Diplomatic row between Iraq and Sweden: 18 Iraqi police jailed
Two months after protesters stormed the Swedish Embassy in Baghdad, the capital of Iraq, an Iraqi court gave 18 police officers jail sentences of up to three years.
In July, protesters stormed Sweden’s Embassy in Baghdad, breaking into the compound and lighting a fire. They were reportedly angered and frustrated by the burning of a copy of the Koran in Sweden.
On Tuesday, the Internal Security Forces court in the Iraqi capital gave 18 police officers jail sentences for failing to stop protesters lighting Sweden’s embassy. The court slammed the police officers for allowing the protesters to attack the Swedish embassy amid the political row between Sweden and Iraq.
What did the Internal Security Forces court say?
On 12 September, eight Iraqi police officers received three-year jail terms, while seven officers got two years and three months jail terms. Three other police officers were sentenced to 18 months in prison. The court found them guilty of failing to carry out their duties.
According to the court verdict and knowledgeable sources, some police officers involved in the case were permanently expelled from duties.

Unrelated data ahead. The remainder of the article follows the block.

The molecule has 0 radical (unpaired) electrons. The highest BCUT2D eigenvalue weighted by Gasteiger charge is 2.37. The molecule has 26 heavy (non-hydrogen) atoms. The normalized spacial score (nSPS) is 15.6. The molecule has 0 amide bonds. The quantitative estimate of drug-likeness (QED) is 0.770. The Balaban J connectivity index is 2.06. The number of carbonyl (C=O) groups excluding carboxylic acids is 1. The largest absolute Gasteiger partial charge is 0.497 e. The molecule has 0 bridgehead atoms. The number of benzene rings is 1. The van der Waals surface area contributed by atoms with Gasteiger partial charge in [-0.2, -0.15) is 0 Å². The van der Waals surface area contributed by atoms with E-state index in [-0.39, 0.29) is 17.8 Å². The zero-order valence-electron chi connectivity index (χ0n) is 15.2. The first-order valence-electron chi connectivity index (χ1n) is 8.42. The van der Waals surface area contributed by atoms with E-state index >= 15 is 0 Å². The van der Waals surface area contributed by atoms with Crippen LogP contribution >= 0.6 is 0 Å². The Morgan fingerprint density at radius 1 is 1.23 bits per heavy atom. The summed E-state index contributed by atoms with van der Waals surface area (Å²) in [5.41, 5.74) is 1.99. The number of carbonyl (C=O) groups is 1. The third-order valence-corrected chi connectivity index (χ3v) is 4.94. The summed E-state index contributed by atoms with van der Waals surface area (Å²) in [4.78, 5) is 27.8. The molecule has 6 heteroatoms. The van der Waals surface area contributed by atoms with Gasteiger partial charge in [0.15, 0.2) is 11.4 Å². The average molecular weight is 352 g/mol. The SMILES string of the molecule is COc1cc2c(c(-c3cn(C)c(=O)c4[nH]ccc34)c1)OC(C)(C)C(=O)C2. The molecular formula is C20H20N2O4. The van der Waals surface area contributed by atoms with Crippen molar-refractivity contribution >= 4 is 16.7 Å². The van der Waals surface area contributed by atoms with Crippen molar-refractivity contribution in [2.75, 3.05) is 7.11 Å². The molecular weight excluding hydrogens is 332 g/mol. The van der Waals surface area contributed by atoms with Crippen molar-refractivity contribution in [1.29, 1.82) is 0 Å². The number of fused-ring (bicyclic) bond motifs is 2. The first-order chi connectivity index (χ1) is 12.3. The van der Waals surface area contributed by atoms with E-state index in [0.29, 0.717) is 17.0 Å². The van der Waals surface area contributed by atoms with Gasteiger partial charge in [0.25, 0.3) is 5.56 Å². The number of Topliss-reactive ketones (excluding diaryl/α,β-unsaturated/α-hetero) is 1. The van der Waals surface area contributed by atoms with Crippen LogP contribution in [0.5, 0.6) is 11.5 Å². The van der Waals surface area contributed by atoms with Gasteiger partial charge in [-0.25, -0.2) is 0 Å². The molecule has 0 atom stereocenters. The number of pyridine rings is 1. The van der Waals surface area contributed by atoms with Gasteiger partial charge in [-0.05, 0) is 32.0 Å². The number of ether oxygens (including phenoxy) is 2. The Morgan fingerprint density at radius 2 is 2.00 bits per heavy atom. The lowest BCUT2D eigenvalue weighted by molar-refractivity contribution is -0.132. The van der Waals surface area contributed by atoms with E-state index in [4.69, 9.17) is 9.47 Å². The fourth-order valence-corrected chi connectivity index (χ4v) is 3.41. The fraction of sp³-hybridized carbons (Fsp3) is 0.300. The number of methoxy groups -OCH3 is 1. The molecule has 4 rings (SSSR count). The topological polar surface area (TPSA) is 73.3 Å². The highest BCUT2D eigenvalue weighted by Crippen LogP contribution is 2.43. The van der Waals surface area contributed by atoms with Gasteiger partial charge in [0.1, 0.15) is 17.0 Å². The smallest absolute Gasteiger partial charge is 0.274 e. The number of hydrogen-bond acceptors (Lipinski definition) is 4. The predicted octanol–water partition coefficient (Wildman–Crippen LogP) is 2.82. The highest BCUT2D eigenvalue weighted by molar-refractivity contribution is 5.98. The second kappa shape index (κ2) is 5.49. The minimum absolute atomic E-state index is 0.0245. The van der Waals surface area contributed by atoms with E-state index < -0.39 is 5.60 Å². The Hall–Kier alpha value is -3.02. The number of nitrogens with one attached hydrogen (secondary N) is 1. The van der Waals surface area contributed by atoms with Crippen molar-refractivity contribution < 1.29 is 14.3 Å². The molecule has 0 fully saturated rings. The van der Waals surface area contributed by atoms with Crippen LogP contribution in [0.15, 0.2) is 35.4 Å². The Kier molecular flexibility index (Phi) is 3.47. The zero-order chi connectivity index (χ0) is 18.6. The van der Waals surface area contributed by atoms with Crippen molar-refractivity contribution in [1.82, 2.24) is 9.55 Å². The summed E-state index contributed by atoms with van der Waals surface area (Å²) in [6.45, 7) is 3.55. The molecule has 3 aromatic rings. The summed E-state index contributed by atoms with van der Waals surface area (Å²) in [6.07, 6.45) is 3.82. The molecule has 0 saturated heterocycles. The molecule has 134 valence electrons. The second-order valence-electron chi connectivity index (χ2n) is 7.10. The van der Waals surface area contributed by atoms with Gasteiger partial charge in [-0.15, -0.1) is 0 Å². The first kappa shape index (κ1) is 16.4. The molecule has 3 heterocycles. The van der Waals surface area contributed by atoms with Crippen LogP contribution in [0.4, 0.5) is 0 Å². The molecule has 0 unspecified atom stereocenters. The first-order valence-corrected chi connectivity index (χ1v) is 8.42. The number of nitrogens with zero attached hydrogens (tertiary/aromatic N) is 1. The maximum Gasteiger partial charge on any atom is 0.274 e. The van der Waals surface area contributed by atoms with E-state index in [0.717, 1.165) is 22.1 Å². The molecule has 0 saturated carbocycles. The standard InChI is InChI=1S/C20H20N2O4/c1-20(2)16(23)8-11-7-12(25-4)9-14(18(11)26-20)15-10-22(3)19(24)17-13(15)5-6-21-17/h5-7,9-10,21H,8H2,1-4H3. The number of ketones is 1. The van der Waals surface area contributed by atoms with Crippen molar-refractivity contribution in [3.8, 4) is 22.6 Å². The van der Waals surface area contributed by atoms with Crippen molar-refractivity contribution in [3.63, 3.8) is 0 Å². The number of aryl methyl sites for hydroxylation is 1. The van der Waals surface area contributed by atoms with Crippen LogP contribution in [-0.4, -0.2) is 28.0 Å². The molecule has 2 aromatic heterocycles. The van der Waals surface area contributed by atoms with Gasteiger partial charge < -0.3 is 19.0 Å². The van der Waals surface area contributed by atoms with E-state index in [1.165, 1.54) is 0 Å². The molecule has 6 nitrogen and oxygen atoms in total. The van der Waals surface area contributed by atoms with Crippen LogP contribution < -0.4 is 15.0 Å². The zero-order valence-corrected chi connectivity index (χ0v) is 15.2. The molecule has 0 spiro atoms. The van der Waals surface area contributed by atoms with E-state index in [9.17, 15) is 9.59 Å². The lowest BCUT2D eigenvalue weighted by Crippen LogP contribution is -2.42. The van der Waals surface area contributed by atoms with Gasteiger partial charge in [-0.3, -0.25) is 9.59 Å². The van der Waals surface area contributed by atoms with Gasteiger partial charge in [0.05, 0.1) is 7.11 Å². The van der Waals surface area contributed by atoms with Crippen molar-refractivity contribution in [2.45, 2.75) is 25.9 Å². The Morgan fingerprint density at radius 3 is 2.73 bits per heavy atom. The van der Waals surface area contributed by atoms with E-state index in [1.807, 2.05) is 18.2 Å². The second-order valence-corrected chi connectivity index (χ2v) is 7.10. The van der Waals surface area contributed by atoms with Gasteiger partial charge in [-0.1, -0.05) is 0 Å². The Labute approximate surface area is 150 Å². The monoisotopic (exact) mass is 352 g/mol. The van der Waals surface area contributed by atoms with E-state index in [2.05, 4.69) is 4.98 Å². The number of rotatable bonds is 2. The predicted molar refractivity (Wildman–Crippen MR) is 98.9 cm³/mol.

Political row between Iraq and Sweden
In July, Sweden’s Embassy in Baghdad was set on fire by supporters of Moqtada Al Sadr, a Shiite cleric, Iraqi politician and militia leader. The protesters condemned the Koran burning incident in Sweden. In retaliation, they tried to burn Sweden’s Embassy in Baghdad.
Reportedly, two men set fire to a copy of the Koran in July in front of the Swedish Parliament in Stockholm, the capital of Sweden. The protesters demanded the termination of diplomatic ties with Stockholm. The incident led to a diplomatic crisis and political row between Sweden and Iraq.
Salwan Momika, a 37-year-old Iraqi refugee, and Salwan Najem, another Iraqi refugee, trampled Koran before setting fire to it. In June, they also burned a copy of Koran in front of the Swedish capital’s largest mosque. The whole incident provoked a diplomatic crisis between Sweden and the Arab world. Various Muslim countries condemned Sweden over the incident.
The European Union (EU) also called the incident “offensive, disrespectful, and a clear act of provocation.” The Organization of Islamic Cooperation (OIC) also condemned the incident. Iraq, the Islamic Republic of Iran, the Kingdom of Saudi Arabia and the Arab Republic of Egypt slammed Sweden over the burning of the Koran. Turkish Foreign Minister Hakan Fidan also condemned the incident.
Recently, Iraq asked Sweden to extradite Iraqi refugee Salwan Momika. Lawyer David Hall said, “Iraq wants him extradited because he burnt a Koran outside the mosque in June.”